ERP Integration Challenges

By Lori Shepherd
Updated: September 21, 2011

ERP Integration Challenges

There’s no doubt that ERP integration presents wonderful benefits, however, getting around the challenges of integrating ERP can certainly be daunting. Knowing what to expect is an important element of quickly realizing your ERP goals.

Keep in mind that a primary reason for using an ERP is its ability to integrate data. For businesses, having a single definition for all information allows management to easily view the status of the organization and make decisions on up-to-the-minute data. A single source of information also means reduction of duplicate data entry. Information enters the system once from the appropriate source and is immediately available to everyone. Still the challenges of integration are real.

Specifically, organizations face the challenges of integrating various functional ERP modules, with integrating with other e-business software applications, and with integration with legacy systems. And so, it would seem that successful ERP implementation is directly connected with the success of ERP integration but also understanding the nuances behind these challenges so as to overcome them with ease.

For example, the challenge of integrating various functional modules exists because packaged ERP software comprises a variety of functional modules (production planning, inventory control, financial and HR); organizations typically install modules from the same ERP vendors of the initial ERP implementation. However, not all companies purchase ERP modules from a single vendor.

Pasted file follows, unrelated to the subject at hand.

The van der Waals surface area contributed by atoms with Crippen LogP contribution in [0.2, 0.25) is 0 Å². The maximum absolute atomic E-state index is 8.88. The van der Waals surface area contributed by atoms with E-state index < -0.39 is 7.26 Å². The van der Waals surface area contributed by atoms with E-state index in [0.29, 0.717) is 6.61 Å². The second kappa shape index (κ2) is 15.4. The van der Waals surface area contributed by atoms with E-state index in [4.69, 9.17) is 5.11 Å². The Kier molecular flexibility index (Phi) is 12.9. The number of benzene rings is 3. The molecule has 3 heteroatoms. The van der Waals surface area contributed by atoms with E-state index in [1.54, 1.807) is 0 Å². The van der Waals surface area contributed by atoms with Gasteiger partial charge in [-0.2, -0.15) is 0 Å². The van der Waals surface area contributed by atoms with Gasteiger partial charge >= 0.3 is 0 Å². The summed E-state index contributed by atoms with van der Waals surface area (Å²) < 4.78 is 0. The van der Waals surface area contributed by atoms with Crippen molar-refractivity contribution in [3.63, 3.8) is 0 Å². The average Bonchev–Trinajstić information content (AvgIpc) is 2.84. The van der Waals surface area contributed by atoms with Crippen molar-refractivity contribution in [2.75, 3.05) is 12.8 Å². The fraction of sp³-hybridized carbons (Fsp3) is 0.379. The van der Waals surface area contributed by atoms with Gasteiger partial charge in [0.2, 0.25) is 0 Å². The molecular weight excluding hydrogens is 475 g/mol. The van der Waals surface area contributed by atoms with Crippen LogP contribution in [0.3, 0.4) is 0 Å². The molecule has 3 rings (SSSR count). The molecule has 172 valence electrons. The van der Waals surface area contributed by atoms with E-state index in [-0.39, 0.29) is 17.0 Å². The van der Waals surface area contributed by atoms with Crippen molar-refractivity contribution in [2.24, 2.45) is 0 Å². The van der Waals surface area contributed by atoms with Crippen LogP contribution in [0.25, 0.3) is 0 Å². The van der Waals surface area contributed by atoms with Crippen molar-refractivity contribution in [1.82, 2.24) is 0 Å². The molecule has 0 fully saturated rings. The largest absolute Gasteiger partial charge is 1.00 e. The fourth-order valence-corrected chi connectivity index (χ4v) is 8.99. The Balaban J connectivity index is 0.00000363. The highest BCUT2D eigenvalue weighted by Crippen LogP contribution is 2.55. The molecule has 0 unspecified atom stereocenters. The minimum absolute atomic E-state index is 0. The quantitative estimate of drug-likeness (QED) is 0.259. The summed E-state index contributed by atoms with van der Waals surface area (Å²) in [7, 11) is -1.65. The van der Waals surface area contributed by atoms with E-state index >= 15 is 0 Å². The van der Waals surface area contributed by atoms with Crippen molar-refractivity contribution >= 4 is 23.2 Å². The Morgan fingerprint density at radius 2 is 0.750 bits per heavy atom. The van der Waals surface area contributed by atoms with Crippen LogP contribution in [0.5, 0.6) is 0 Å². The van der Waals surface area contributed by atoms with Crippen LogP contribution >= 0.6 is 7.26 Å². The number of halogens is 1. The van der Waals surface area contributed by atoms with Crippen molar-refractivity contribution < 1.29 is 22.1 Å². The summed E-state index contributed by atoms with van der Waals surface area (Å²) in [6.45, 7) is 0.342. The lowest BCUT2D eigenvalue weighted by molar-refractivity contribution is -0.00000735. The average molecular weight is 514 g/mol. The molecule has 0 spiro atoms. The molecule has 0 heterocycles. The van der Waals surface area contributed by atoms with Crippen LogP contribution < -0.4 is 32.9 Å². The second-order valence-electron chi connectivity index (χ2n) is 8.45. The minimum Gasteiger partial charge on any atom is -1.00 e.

The challenge of integrating with E-business practice exists considering the combination of strategies, technologies and processes to electronically coordinate both internal and external business processes, and manage enterprise-wide resources. To get the most out of ERP systems, ERP should be tightly integrated with other e-business software—Supply Chain systems, CRM, knowledge management, B2B exchange and ecommerce storefront on the Internet.

Finally, the challenge of legacy systems occurs considering accumulated vast amount of data vital to the survival, operations, and expansion of corporations and non-profit organizations. Integration of ERP systems with legacy systems is more complex than the integration of ERP modules and Integration of e-business Applications. It routinely requires the installation of third-party interface software for the communication between ERP software systems and legacy system.

Understanding the genesis of ERP is crucial to realizing how these systems evolved much more into a methodology and design architecture. For example 20 years ago there were stand-alone applications which were merged into integrated suites called ERP. While some merely shared a database but not data definitions, others truly integrated by re-designing the applications to share a single definition for every object or data element in the system.
 

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